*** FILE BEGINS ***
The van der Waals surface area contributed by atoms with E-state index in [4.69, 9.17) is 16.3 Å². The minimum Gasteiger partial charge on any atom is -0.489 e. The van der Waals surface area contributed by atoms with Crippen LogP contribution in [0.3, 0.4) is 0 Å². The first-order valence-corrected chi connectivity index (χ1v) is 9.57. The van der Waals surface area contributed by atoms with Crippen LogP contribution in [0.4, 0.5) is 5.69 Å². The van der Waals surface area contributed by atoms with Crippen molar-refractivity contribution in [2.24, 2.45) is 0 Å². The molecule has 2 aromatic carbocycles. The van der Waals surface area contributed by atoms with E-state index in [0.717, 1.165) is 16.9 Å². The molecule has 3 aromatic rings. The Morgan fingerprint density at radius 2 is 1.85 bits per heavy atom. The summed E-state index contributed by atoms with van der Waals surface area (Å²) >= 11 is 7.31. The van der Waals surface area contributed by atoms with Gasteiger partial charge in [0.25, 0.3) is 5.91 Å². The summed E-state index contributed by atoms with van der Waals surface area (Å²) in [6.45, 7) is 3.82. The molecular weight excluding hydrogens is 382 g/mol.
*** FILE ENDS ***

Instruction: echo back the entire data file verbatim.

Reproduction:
The van der Waals surface area contributed by atoms with E-state index in [4.69, 9.17) is 16.3 Å². The minimum Gasteiger partial charge on any atom is -0.489 e. The van der Waals surface area contributed by atoms with Crippen LogP contribution in [0.3, 0.4) is 0 Å². The first-order valence-corrected chi connectivity index (χ1v) is 9.57. The van der Waals surface area contributed by atoms with Crippen LogP contribution in [0.4, 0.5) is 5.69 Å². The van der Waals surface area contributed by atoms with Crippen molar-refractivity contribution in [2.24, 2.45) is 0 Å². The molecule has 2 aromatic carbocycles. The van der Waals surface area contributed by atoms with E-state index in [0.717, 1.165) is 16.9 Å². The molecule has 3 aromatic rings. The Morgan fingerprint density at radius 2 is 1.85 bits per heavy atom. The summed E-state index contributed by atoms with van der Waals surface area (Å²) >= 11 is 7.31. The van der Waals surface area contributed by atoms with Gasteiger partial charge in [0.25, 0.3) is 5.91 Å². The summed E-state index contributed by atoms with van der Waals surface area (Å²) in [6.45, 7) is 3.82. The molecular weight excluding hydrogens is 382 g/mol.